You only need credit cards for one thing……..
In order to borrow you need big Fico scores. The Fico mathematical scheme used to determine your credit worthiness is dominated by credit card usage. Responsible and timely use predicts future behavior for lenders. You also need a mixture, such as mortgage, car loan, personal loans, to top your score off.
But the most important is credit cards. And the longer you use them and pay them off the higher your scores. however, the total amount of usage has to be less than 20 % or so to get and keep those higher scores which lenders use to grant more and higher loans. For instance:
You borrow 10000 on a car, 120000 on a house, Lets say 5000 on 2 or 3 cards and make every payment on time for over 5 years then you end up bumping 800 FICO. Notice no mention of income. Credit card companies usually take your word for it.
But this only one way. For me, I simply had one card with a 1300 limit, borrowed 1000 cash, and refinanced an old car paying them all off in 3 years. There doesn’t seem to be any rhyme or reason to explain why borrowing less than 10 grand, paying it back on time for less than 3 years during a credit crash would generate such a positive result but this is how it works.
Now my oldest card which I use for my Verizon internet service and pay off every month has an interest rate at 29%. (This was Wamu bought by Chase). My rewards card from my credit union charges 15% I use this for everyday expenses and pay it off every month and get 1% back. My third card and last for ever, is from Simmons and charges 7.2%. (Guess which card I will use for emergencies?)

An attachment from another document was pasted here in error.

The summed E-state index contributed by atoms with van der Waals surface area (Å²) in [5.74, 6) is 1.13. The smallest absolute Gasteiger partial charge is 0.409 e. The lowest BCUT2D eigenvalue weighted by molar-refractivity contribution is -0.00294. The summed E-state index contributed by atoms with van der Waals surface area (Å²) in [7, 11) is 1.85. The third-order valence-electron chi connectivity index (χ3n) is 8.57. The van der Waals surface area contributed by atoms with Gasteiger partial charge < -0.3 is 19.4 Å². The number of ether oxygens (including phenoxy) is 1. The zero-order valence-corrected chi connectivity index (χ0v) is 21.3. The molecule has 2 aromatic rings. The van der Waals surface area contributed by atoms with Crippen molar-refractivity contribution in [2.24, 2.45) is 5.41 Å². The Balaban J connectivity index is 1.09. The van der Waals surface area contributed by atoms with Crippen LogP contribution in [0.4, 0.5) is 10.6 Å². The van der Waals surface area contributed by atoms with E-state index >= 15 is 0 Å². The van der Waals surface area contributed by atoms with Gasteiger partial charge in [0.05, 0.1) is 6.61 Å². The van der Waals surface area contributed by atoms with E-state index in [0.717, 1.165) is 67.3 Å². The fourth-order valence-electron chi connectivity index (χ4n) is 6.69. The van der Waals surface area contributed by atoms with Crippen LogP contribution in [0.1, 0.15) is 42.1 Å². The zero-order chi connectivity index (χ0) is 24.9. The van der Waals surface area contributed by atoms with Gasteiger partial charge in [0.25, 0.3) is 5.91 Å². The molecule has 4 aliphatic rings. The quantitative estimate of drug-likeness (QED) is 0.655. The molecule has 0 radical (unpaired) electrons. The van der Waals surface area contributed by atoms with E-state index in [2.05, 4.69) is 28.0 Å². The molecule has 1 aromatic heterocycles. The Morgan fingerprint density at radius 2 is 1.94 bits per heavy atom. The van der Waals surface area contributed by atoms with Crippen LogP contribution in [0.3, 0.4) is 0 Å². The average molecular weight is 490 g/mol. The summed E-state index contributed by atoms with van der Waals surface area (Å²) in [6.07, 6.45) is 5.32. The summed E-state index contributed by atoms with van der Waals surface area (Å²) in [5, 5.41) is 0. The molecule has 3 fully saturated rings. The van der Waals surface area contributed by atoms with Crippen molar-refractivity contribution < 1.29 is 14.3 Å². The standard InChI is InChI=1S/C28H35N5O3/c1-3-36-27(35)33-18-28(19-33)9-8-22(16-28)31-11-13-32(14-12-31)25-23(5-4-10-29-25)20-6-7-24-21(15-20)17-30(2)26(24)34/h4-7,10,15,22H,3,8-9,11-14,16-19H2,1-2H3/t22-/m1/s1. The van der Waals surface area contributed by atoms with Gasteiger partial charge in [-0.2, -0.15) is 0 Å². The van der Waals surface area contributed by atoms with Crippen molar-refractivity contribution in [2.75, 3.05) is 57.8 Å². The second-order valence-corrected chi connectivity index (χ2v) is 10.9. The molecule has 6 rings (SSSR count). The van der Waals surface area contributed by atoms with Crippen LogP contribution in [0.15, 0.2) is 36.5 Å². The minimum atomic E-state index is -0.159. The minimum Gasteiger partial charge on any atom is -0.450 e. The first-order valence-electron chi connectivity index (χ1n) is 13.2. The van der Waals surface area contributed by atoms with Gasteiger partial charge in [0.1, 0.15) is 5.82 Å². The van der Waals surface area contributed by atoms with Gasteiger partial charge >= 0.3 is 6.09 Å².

Now that I’ve established great credit, I really no longer need credit cards. Now I can use personal loans secured at 5%, unsecured at 9%, by putting the cash into my checking account and using a debit card everywhere visa is excepted.
Why pay these guys anymore than you have to?
However this disaster-in-the-making plays out, it’s obvious that 14.7 percent interest rates are not going to stimulate retail purchases, even though that has always been the ostensible point of credit cards. The inflationists will probably say that loan-shark rates on plastic represent just one more cost that is going up. But because no one – even Las Vegas casinos — can actually afford to borrow at such rates for more than short stretches of time, we would argue the opposite – that credit cards designed to stimulate spending are fast becoming a deflationary pressure point, burdening shoppers with real rates of interest that are more than triple what the average hedge fund is returning these days. Under the circumstances, Joe Sixpack will be biting off more than he can chew if he opts to make only minimum payments for perhaps three or four months.